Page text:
Peter Ebdon, former world snooker champion, racehorse breeder and owner has announced his retirement, due to spinal issues. ANDREW ATKINSON reports on Ebdon’s career, a racehorse owner, to pedigree consultant, at Batsford Stud in Gloucestershire.
PETER Ebdon, who I did an exclusive interview with, when revealing he fell asleep while driving his car on a motorway, said: “There is serious deterioration in some of the vertebrae – I have been in pain since Christmas.
“I had an MRI scan about seven weeks ago, which picked up significant wear and tear in my neck.”
Ebdon, 49, who I befriended during coverage of the UK snooker Championship for over two decades, revealed his decision to retire to World Championship sponsor Betfred.
Ebdon won the 2002 World Championship, beating Stephen Hendry 18-17 in the final – at odds of 33-1 – and the 2006 UK Championship, amongst 28 titles, during a 29 year illustrious career.
“Two of the vertebrae need to be replaced. It is not an operation I want to have – because if it went wrong I could be in a wheelchair for the rest of my life,” said Ebdon.
When winning the 2006 UK Championship he became only the ninth player to have won both the World and UK Championship.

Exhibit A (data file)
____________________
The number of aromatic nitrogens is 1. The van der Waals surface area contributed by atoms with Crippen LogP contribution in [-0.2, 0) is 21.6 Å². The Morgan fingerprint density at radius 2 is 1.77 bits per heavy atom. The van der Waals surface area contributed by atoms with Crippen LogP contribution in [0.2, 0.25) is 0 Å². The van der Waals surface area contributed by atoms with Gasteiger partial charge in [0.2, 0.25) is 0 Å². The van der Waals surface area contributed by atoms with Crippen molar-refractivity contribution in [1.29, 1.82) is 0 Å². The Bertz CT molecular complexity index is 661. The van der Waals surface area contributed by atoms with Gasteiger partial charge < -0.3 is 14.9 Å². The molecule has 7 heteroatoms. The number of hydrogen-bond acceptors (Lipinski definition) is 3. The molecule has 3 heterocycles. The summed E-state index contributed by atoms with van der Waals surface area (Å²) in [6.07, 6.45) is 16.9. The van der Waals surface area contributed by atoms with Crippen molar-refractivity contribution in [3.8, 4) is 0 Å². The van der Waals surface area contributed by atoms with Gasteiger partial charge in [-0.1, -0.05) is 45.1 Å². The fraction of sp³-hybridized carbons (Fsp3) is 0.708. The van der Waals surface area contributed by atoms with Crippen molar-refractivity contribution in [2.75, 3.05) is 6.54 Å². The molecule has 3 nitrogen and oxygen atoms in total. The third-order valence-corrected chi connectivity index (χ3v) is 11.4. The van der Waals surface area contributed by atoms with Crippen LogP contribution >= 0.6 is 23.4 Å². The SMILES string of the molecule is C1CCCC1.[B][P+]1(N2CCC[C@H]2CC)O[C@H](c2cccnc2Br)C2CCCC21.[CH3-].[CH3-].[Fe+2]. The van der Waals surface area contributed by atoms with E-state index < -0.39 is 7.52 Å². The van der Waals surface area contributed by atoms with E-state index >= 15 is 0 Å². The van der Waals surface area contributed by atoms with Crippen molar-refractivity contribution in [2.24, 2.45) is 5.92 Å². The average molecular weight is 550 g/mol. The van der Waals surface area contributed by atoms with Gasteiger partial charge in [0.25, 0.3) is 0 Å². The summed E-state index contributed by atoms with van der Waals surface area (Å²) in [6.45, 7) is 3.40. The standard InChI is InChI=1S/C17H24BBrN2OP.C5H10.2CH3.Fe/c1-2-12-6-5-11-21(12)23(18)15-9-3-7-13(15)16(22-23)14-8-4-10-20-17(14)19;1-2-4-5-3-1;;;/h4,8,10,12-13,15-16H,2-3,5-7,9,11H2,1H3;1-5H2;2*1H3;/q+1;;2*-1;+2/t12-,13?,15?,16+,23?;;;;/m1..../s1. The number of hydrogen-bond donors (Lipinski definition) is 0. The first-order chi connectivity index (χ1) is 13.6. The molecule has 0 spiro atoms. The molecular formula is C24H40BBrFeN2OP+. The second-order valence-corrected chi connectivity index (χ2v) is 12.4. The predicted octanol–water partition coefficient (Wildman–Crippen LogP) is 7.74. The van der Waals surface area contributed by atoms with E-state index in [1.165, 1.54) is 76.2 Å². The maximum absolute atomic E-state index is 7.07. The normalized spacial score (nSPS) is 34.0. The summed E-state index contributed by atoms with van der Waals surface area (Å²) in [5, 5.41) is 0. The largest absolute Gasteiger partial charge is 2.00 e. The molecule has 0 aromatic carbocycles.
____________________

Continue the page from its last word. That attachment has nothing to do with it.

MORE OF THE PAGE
Ebdon combined his snooker career, being a racehorse owner forming the Peter Ebdon Racing Club.
Recently, Ebdon became a pedigree consultant, deploying his in-depth study of thoroughbred horses at Batsford Stud in Gloucestershire.
Ebdon set up a professional pedigree consultancy business having been understudy to one of the world’s leading professional pedigree consultants in Australia.
Ebdon launched his own business something that had been his ambition for three decades.
The Peter Ebdon Racing Club had horses split between trainers Eric Alston and Mick Easterby. Ebdon owned Poetry In Motion, trained by Alston at Edges Farm stables in Longton, Preston, Lancashire.
On winning in 1999 at Musselburgh, Alston said: “Poetry In Motion won in the colours of Peter Edbon, ridden by Willie Supple, a win well deserved.
“Poetry In Motion had been a little unlucky – having knocked a tooth out – when coming out of the stalls!”.